Self-control and well-being: The moderating roles of frustration intolerance and emotional intensity
The purpose of this study was to provide insight into how self-control, emotional intensity, and frustration intolerance interact with each other to influence well-being. More specifically, that self-control may affect well-being differentially depending on an individual's ability to tolerate distress (levels of frustration intolerance) and emotional intensity. Participants were 299 individuals (233 females and 66 males) recruited from undergraduate Psychology courses at Tennessee State University and various websites and chat-rooms in the World Wide Web. Seven measures were used, including a demographic questionnaire, the Frustration-Discomfort Scale, the Positive and Negative Affect Schedule, the Self-Control Scale, the Satisfaction With Life Scale, the Ways of Coping Questionnaire-Revised, and the Emotional Intensity Scale Reduced. Data analysis included simple regressions and regression analysis procedures for testing moderator effects. Results from the present study showed that individuals with higher self-control reported significantly higher levels of well-being than individuals with lower levels of self-control. Individuals with higher levels of self-control also reported experiencing more positive and less negative emotions in their daily lives. Furthermore, individuals with higher levels of self-control reported more emotional stability by indicating significantly less intense negative emotions than individuals who reported lower levels of self-control. The results of the present study did not show support for the hypothesis that emotional intensity influences differentially the relationship between self-control and well-being. In other words, the results of the present study suggest that low self-control leads to deleterious effects on well-being regardless of the individual's level of emotional intensity. However, there was a significant moderating effect between frustration intolerance and self-control in predicting well-being. Specifically, individuals who have extreme difficulties in handling emotional or physical stress, in other words frustration intolerance, reported experiencing significantly lower levels of well-being when exercising poor self-control, or act impulsively. Results of the present study also suggested that individuals with higher levels of frustration intolerance are more likely to use avoidance and escape as coping strategies. Overall, the results of this study are relevant to furthering understanding and treatment of impulse control disorders and should be further explored in future studies.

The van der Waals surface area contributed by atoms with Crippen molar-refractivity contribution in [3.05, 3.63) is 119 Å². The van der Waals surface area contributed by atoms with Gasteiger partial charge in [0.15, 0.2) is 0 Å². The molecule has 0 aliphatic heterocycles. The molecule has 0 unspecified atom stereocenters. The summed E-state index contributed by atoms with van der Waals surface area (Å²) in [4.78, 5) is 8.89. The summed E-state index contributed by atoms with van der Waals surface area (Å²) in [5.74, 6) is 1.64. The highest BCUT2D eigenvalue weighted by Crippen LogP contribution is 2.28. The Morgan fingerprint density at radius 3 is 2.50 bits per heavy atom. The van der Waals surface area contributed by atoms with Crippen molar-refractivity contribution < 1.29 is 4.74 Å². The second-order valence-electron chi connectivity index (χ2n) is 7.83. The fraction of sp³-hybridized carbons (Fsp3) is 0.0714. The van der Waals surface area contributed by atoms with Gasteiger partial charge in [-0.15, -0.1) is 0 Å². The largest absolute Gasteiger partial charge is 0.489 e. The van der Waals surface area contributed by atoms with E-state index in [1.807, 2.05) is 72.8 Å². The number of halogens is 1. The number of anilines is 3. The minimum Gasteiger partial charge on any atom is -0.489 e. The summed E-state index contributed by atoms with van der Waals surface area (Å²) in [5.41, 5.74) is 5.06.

"Self-control and well-being: The moderating roles of frustration intolerance and emotional intensity"
ETD Collection for Tennessee State University.